Election results. The almost final results give a Duma with 238 seats for United Russia (down 77); 92 Communists (up 35); 64 Just Russia (up 26) and 56 Zhirinovskiy’s party (up 16). (Interactive map by regions). United Russia will dominate, but no longer be able to bully. Which is a step in the right direction.
Election fraud. There is a lot from the usual media outlets about widespread, even game-changing, fakery. I would suggest that those who believe this reflect on what might be termed the Prime Law of Election Fixing: Don’t fix it so that your party loses votes and seats. Especially when they have been saying that every previous Russian election was fraudulent. This should be obvious to anyone. Secondly the results accord well (as previous elections have) with opinion polling (indeed United Russia did a bit worse). This piece shows that the results are consistent with numerous polls (here’s a reasonably perceptive forecast from two months earlier and another, based on polls, from the day before). To persist in assertions of game-changing fraud in the face of these facts is just ridiculous. By the way, if you go by the English-speaking media you would think that foreign observers thought the elections were frightful: not so, here are a number of foreign observers saying that they were good enough. The OSCE report does not suggest big-scale fixing either; indeed it reads like other OSCE reports: administrative resources, lack of competition, some bad behaviour.
Logic. There is a simple point of logic here, I think. Opinion polls told us that United Russia was sinking and that even Putin’s ratings had declined. This is the factual basis for pieces like this one. So far so good. But to then to claim that the election was so fraudulent that – that what? the Communists actually won? United Russia gave itself 10-20-30 points? Enough to get a majority? – contradicts the very opinion polls that were the basis for the first observation. (Was there cheating? Of course there was, and not just by United Russia. There’s cheating in all elections everywhere. Enough to be a game-changer? I doubt it.)
Implications. Half the vote is hardly a repudiation of United Russia but such a reduction is hardly an endorsement either. For some months opinion polls have been showing a weariness with this assemblage of power-worshippers. It is a wake-up call. I would expect more “retirements” of officials: not because they failed to cook the results but because they have been repudiated by the electorate. I do not believe that it will affect the presidential vote greatly (opinion polls again: The Team’s ratings are still pretty high) but it might/might result in Putin having to go to a second round of voting. On the other hand, given that the number two candidate will probably be Zyuganov of the Communists, it might not. However tired Russians may be of Putin, they must be even more tired of Zyuganov who ran for President in 1996, 2000 and 2008. To say nothing of Yavlinskiy (1996 and 2000) and Zhirinovskiy (1991, 1996, 2000 and 2008). Of these, Putin is certainly the least stale. But I still think he should have retired. At any rate both Medvedev and Putin are taking it pretty calmly; but, given the polls, they must have seen it coming. And, once again, the “liberals”, so beloved of the West, failed. Here, as a change from “Putin stole it”, is a piece saying the Communists are back.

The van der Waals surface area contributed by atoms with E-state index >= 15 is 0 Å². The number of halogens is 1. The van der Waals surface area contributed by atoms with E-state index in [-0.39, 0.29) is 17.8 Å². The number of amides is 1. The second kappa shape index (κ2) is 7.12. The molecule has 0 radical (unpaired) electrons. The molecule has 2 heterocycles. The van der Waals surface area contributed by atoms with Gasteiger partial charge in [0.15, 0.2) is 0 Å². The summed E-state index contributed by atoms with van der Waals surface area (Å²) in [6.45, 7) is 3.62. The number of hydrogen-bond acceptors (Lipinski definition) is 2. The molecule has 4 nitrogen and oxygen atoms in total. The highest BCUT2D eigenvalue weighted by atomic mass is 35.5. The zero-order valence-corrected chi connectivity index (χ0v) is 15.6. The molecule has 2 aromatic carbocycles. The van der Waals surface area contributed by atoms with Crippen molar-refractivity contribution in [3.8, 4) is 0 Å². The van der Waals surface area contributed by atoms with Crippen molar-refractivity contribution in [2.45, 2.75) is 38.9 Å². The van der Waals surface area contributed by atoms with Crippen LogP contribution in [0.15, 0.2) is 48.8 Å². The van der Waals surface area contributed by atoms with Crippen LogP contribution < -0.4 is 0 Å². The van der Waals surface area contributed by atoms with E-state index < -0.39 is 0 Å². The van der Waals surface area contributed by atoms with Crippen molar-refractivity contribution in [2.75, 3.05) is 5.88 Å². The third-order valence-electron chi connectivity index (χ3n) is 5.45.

Chechnya. Chechnya, again, produced a 99%+ turnout with 99%+ voting for United Russia. I actually believe this result is correct (plus or minus). Kadyrov’s father once said Chechens had been fighting for independence for decades without success and it was time to try some other method than war. I believe Chechens still want independence but understand that it would come at a terrible cost and then be followed by invasion by jihadists. This is, after all, what happened after the first war in 1994. It is therefore necessary never to let Moscow suspect that independence is what you are after (sovereignty is an acceptable public aim) but to move gradually in that direction. In this respect it is useful to be able to cover your moves by showing outstanding “loyalty” to Moscow. Chechnya is the sort of society in which the word can be put out through the tayps and families that it is in everyone’s best interest to turn out and vote for Moscow’s party. And something similar can be seen elsewhere in the North Caucasus where United Russia always gets big numbers.
Demonstrations. We shall see what Saturday’s demonstrations bring.
Magnitskiy. The case was re-opened, we are told, so that his relatives can have his name cleared.